Right from the beginning of Side One Bell clearly conveys to the listener the sensation that the guitar they're about to listen will sound different from their previous experiences of the instrument, whatever they are. There's no doubt that the journey in, ehm, "Sentimental Journey" is by rail as Vinnie spends most of his energies reproducing a variety of train sounds. The original composition, featuring the voice of Doris Day, was written in 1944 by Les Brown and Ben Homer, with lyrics by Bud Green, and it stands out as one of the most remembered songs of the late WWII years.
"The Faint" is the first of the four instrumentals written by Bell that are included on the album, and the percussion-lead rhythm makes it one of its most lively tracks. This number was also included as the flipside on the "Caravan" single around the same time that the LP was released.
"Sunny Boy"is a retitled - or mistitled - version of "Sonny Boy", a song written by Ray Henderson, Bud De Sylva, and Lew Brown no earlier than 1928, and first performed by Al Jolson in The Singing Fool movie. The original is almost lost in Bell's version, who turns it in a series of impeccable guitar solos.
"Stompin' at the Savoy" is a Jazz standard composed by Edgar Sampson in 1934 and named after the Savoy Ballroom, a long since defunct ballroom that was located in the Harlem neighborhood of Manhattan, New York City. Benny Goodman's 1936 version is probably the most famous. Bell's version retains the original structure and enriches it with his incomparable and infectious verve, great!
Although it doesn't feature exactly the same 'water guitar sound' for which Bell is famous, his self-penned "Auburn" has a sort of underwater feeling to it. Some of the parts of this gentle composition sounds like they were muffled somehow, and the tremolo effects adds character to the general pathos. Guitar is the only instrument that is featured in this track, and there seem to be at least three or four of them overlayed one on another, making this one of the most original numbers on the album.
"Echoes of Spain" brings the first side to an end. Written by Bell, this track is obviously inspired by the Flamenco classics, but also incorporates small parts played on an electric guitar along with the usual Flamenco guitar schemes.
Side Two opens with a superb version of "Caravan", a Jazz standard composed in 1936 by Duke Ellington and Juan Tizol with lyrics by Irving Mills. Bell's rendition is a tour de force where his multilayered guitars take care about all the musical parts which, in this piece, are usually shared by brass and woodwind instruments. Most notably, the piano is completely absent in this recording, and the only other instruments that seems to be featured are contrabass and assorted percussions. This tracks was aptly released as a single, backed with the aforementioned "The Faint".
"I'll Remember April" is another standard written in 1942 by Gene de Paul with lyrics by Don Raye and Patricia Johnston. The first half of the version found on "The Soundtronic Guitar of Vincent Bell" is mostly faithful to the original, but the levels of expression reached by Bell's guitar are sublime as he recreates the original vocal part using a swell pedal or a similar effect. Suddendly the mood changes and Bell embarks on a fast guitar solo as the other members of his small group aptly support him, just before returning to the initial calmness.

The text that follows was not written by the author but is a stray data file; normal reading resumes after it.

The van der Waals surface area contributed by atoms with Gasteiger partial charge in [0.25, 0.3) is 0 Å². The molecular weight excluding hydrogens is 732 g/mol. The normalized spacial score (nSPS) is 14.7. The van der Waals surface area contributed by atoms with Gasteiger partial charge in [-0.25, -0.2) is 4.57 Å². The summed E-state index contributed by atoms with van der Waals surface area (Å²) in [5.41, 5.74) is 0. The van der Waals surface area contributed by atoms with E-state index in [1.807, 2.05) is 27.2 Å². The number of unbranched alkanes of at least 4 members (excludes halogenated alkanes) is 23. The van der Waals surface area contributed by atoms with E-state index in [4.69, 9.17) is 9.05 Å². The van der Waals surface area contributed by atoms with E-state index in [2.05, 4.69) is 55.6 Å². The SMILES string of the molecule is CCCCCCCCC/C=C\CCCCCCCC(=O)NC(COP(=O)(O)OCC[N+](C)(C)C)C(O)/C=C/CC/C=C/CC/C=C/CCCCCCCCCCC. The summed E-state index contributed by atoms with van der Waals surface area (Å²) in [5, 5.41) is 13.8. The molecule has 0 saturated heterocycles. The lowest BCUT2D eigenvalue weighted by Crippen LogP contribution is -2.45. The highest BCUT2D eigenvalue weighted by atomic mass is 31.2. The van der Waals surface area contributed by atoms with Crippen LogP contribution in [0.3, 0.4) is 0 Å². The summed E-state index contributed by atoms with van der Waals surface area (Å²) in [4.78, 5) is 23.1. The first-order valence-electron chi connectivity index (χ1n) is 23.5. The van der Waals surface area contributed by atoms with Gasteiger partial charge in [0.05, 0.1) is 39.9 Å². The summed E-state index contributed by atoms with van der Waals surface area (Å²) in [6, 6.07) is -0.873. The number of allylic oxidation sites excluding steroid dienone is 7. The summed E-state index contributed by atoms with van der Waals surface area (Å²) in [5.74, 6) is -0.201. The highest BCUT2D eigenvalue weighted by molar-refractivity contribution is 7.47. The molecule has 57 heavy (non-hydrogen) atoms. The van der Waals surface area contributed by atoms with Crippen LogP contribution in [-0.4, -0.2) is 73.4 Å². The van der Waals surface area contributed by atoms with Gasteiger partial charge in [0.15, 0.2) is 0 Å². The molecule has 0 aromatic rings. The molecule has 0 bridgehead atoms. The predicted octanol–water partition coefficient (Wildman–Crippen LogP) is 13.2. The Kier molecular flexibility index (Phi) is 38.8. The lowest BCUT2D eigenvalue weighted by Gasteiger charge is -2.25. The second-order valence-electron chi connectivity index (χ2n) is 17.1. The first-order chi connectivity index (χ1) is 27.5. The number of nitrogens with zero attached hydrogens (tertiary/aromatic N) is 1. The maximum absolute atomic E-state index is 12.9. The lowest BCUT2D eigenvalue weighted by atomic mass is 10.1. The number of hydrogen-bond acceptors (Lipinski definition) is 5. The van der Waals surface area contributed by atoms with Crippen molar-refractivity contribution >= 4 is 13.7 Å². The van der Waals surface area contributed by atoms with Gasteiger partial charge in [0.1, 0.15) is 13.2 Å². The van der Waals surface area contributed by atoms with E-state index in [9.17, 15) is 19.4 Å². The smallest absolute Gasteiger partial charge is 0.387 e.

"Travelin' Guitar" is the fourth original Bell composition included on the album and its simple structure has a strong Country feeling. It may not be the best track on the record, but nonetheless it serves to balance its contents in an appropriate way.
"Darn That Dream" is a popular song written in 1939 by Jimmy Van Heusen and Eddie DeLange, which was first featured in the Broadway short-lived musical "Swingin' the Dream". This is a very calm peace which is completely built on Bell's multitracked acoustic and electric guitars, except - maybe - for a few bass notes. As usual, his playing is clean and expressive, and small portions of treated sounds are thrown in the mix for good measure.
The album ends with "Malaguenia", a mistitled version of "Malagueña", a piece written in 1928 by famous Cuban composer and pianist Ernesto Lecuona. The song has since become a standard and has been provided with lyrics in several languages. As is proof was needed, this closing number once again demonstrates Bell's technical capabilities and lyricism.
A visitor of this blog was kind enough to share more information about the album in the comments section: it looks like the four instrumentals penned by Vincent Bell, namely "The Faint", "Auburn", "Echoes of Spain" and "Travelin' Guitar", were later included on an album credited to The Platters and The Exotic Guitars. That's weird!
Such album was released by Guest Star in two versions: the first one was released in 1962 and the second appeared no earlier than 1968 with a completely different artwork.
Even weirder is the fact that The Exotic Guitars were usually a vehicle for guitarist Al Casey... Bell's name doesn't appear anywhere on the two records mentioned above: this is just another example of how frequently his work has been concealed for unknown reasons.
The following clips offer a preview of the remastered album: enjoy "Sentimental Journey", "The Faint", "Caravan", "Darn That Dream" and "Malaguenia"!
More information about Vinnie Bell is available here:
If you have other useful information about this post, or if you spot any dead links, please get in touch with me at stereocandies [at] hotmail [dot] com or leave a comment in the box below, thank you!